LoCall: 1890 304 004
Telephone:+353 1 618 6911
New statistics from Friends First has found that only 43% of employees see their salary as a top financial asset. From those surveyed, when asked to rank their financial assets in order of importance, their salary was ranked fourth in line after their home (67%), savings (57%) and pension (48%).
Commenting on the findings, Karen Gallagher, Protection Director with Friends First said: “The findings unearthed in this research are quite striking particularly in relation to how people view their assets. They show that when people think of assets they think of homes, savings and pension, yet their salary comes in at fourth position. The fact is that, generally speaking, without their income they would have none of those assets. Life is full of twists and turns and securing your income is the only way to ensure a sustainable financial future in the event of your income stream being disrupted for whatever reason. People insure their house, and yet they don’t think of insuring their income. The one thing that pays for everything.”
The research also highlighted that the majority of those in employment have heard of income protection (80%). This is significantly higher amongst those people who have a pension. However a fifth of workers have never heard of income protection.
Of those aware of income protection, the majority (60%) of those surveyed perceived it to be relevant to them. However, fewer self-employed people deemed it relevant when compared to employed people (57% and 63% respectively), despite not being entitled to access social protection payments in the case of illness.
When workers who considered income protection relevant to them were asked how long they could cope without their income, 44% said for 3-6 months, 30% said 6 months to a year, while less than one in ten (8%) suggested they could sustain themselves financially for two years or more. 15% said they didn’t know, while only 3% said they could cope without their income until they got better. The average income protection claim lasts 5 years, which represents a potentially very large gap in a person’s finances.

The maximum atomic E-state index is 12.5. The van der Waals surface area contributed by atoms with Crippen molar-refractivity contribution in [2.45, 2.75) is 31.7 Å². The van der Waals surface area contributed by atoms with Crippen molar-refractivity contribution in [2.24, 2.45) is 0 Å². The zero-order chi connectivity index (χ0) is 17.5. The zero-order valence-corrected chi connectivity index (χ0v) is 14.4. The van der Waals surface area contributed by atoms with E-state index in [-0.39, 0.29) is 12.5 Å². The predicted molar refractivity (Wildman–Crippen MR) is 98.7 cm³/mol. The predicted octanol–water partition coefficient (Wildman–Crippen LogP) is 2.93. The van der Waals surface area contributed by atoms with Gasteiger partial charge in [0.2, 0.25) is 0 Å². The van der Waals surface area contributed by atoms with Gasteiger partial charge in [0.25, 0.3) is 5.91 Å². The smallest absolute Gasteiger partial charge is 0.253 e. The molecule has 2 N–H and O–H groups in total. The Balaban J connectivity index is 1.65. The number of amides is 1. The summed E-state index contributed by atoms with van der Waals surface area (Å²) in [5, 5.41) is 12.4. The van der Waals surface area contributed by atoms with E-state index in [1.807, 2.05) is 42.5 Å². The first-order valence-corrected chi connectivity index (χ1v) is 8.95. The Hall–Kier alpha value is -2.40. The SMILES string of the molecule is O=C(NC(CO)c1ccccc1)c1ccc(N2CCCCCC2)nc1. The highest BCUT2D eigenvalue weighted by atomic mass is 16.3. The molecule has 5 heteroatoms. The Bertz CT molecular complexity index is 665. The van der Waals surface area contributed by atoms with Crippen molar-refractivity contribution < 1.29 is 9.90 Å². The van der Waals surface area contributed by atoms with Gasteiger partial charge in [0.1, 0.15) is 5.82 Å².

When this group was asked about an appropriate amount of income to protect, two thirds (66%) agreed 51-75% of their income would be sufficient. Just over a quarter (27%) felt between 25-50% would be appropriate and the remaining (7%) thought under 25% of their income would suffice. Interestingly, those who were full-time employed deemed it important to protect more of their income than those who were self-employed with almost seven in ten (69%) saying they would protect between 51-75% of income compared to a smaller percentage of 57% of those self-employed.
“Medium to long term absence from work either through illness or injury is a situation that many of us could face during our lifetime. Such a disruption in your income stream can have a long term impact and so it is important to safeguard that income stream to ensure you have the financial support required to alleviate any unnecessary stress during what can already be a difficult and anxious time,” concluded Ms. Gallagher.
Friends First has been providing income protection for over 50 years in Ireland. Income Protection can provide customers with up to 75% of their normal income when they are off work due to illness or injury – helping to cover regular expenditure and ensure minimal lifestyle changes for customers and their families.
The research was conducted by Behaviour & Attitudes amongst a nationally representative sample of adults aged 25-55. Quotas were set on gender, age, social class and region to ensure the results correctly reflect the known demographics of the internet population aged 25-55.